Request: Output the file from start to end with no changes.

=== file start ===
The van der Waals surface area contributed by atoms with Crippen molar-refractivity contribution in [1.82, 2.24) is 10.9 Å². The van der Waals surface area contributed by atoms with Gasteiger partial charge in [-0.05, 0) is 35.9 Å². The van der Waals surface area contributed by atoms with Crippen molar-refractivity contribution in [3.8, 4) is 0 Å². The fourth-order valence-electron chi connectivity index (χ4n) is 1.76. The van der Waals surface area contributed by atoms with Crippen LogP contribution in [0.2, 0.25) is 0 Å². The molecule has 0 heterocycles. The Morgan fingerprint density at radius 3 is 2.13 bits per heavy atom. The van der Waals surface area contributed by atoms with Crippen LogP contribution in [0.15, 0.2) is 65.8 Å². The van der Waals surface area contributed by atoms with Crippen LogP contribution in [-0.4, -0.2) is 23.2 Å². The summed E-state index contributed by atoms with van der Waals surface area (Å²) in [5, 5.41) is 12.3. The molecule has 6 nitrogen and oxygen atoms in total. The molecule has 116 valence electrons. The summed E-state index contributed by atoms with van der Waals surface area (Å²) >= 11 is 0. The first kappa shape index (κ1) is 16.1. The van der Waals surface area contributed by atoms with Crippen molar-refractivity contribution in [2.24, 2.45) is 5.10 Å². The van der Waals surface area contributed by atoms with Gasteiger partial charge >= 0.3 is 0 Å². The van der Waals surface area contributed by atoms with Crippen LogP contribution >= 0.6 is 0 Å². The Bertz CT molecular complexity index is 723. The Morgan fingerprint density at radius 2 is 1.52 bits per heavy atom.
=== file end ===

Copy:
The van der Waals surface area contributed by atoms with Crippen molar-refractivity contribution in [1.82, 2.24) is 10.9 Å². The van der Waals surface area contributed by atoms with Gasteiger partial charge in [-0.05, 0) is 35.9 Å². The van der Waals surface area contributed by atoms with Crippen molar-refractivity contribution in [3.8, 4) is 0 Å². The fourth-order valence-electron chi connectivity index (χ4n) is 1.76. The van der Waals surface area contributed by atoms with Crippen LogP contribution in [0.2, 0.25) is 0 Å². The molecule has 0 heterocycles. The Morgan fingerprint density at radius 3 is 2.13 bits per heavy atom. The van der Waals surface area contributed by atoms with Crippen LogP contribution in [0.15, 0.2) is 65.8 Å². The van der Waals surface area contributed by atoms with Crippen LogP contribution in [-0.4, -0.2) is 23.2 Å². The summed E-state index contributed by atoms with van der Waals surface area (Å²) in [5, 5.41) is 12.3. The molecule has 6 nitrogen and oxygen atoms in total. The molecule has 116 valence electrons. The summed E-state index contributed by atoms with van der Waals surface area (Å²) >= 11 is 0. The first kappa shape index (κ1) is 16.1. The van der Waals surface area contributed by atoms with Crippen molar-refractivity contribution in [2.24, 2.45) is 5.10 Å². The van der Waals surface area contributed by atoms with Gasteiger partial charge >= 0.3 is 0 Å². The van der Waals surface area contributed by atoms with Crippen LogP contribution >= 0.6 is 0 Å². The Bertz CT molecular complexity index is 723. The Morgan fingerprint density at radius 2 is 1.52 bits per heavy atom.